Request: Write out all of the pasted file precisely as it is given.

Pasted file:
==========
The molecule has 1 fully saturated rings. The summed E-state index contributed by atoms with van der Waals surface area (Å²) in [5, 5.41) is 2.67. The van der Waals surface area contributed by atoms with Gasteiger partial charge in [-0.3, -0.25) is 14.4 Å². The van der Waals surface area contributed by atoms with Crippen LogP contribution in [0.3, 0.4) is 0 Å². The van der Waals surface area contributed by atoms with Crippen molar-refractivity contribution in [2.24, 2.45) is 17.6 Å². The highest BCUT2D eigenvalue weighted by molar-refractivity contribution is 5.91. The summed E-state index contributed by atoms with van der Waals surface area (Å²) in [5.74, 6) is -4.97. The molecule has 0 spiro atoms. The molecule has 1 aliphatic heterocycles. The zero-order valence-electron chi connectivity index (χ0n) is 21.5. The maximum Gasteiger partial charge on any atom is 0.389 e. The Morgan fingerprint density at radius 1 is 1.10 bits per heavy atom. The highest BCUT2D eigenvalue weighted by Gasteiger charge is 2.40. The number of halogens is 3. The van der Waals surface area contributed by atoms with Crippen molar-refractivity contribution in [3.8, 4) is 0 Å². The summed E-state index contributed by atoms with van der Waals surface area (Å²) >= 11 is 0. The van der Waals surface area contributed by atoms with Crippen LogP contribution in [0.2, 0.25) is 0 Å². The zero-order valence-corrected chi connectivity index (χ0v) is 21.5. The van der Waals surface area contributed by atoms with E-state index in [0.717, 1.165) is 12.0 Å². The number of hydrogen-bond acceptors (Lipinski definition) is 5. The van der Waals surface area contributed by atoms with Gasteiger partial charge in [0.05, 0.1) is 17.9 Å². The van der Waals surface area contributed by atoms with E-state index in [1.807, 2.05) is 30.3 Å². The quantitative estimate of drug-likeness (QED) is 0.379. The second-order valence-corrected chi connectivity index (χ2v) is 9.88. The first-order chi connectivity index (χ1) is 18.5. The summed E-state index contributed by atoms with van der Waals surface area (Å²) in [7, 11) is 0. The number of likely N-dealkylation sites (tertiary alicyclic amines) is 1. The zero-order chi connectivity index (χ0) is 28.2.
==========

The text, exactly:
The molecule has 1 fully saturated rings. The summed E-state index contributed by atoms with van der Waals surface area (Å²) in [5, 5.41) is 2.67. The van der Waals surface area contributed by atoms with Gasteiger partial charge in [-0.3, -0.25) is 14.4 Å². The van der Waals surface area contributed by atoms with Crippen LogP contribution in [0.3, 0.4) is 0 Å². The van der Waals surface area contributed by atoms with Crippen molar-refractivity contribution in [2.24, 2.45) is 17.6 Å². The highest BCUT2D eigenvalue weighted by molar-refractivity contribution is 5.91. The summed E-state index contributed by atoms with van der Waals surface area (Å²) in [5.74, 6) is -4.97. The molecule has 0 spiro atoms. The molecule has 1 aliphatic heterocycles. The zero-order valence-electron chi connectivity index (χ0n) is 21.5. The maximum Gasteiger partial charge on any atom is 0.389 e. The Morgan fingerprint density at radius 1 is 1.10 bits per heavy atom. The highest BCUT2D eigenvalue weighted by Gasteiger charge is 2.40. The number of halogens is 3. The van der Waals surface area contributed by atoms with Crippen molar-refractivity contribution in [3.8, 4) is 0 Å². The summed E-state index contributed by atoms with van der Waals surface area (Å²) >= 11 is 0. The van der Waals surface area contributed by atoms with Crippen LogP contribution in [0.2, 0.25) is 0 Å². The zero-order valence-corrected chi connectivity index (χ0v) is 21.5. The van der Waals surface area contributed by atoms with E-state index in [0.717, 1.165) is 12.0 Å². The number of hydrogen-bond acceptors (Lipinski definition) is 5. The van der Waals surface area contributed by atoms with Gasteiger partial charge in [0.05, 0.1) is 17.9 Å². The van der Waals surface area contributed by atoms with E-state index in [1.807, 2.05) is 30.3 Å². The quantitative estimate of drug-likeness (QED) is 0.379. The second-order valence-corrected chi connectivity index (χ2v) is 9.88. The first-order chi connectivity index (χ1) is 18.5. The summed E-state index contributed by atoms with van der Waals surface area (Å²) in [7, 11) is 0. The number of likely N-dealkylation sites (tertiary alicyclic amines) is 1. The zero-order chi connectivity index (χ0) is 28.2.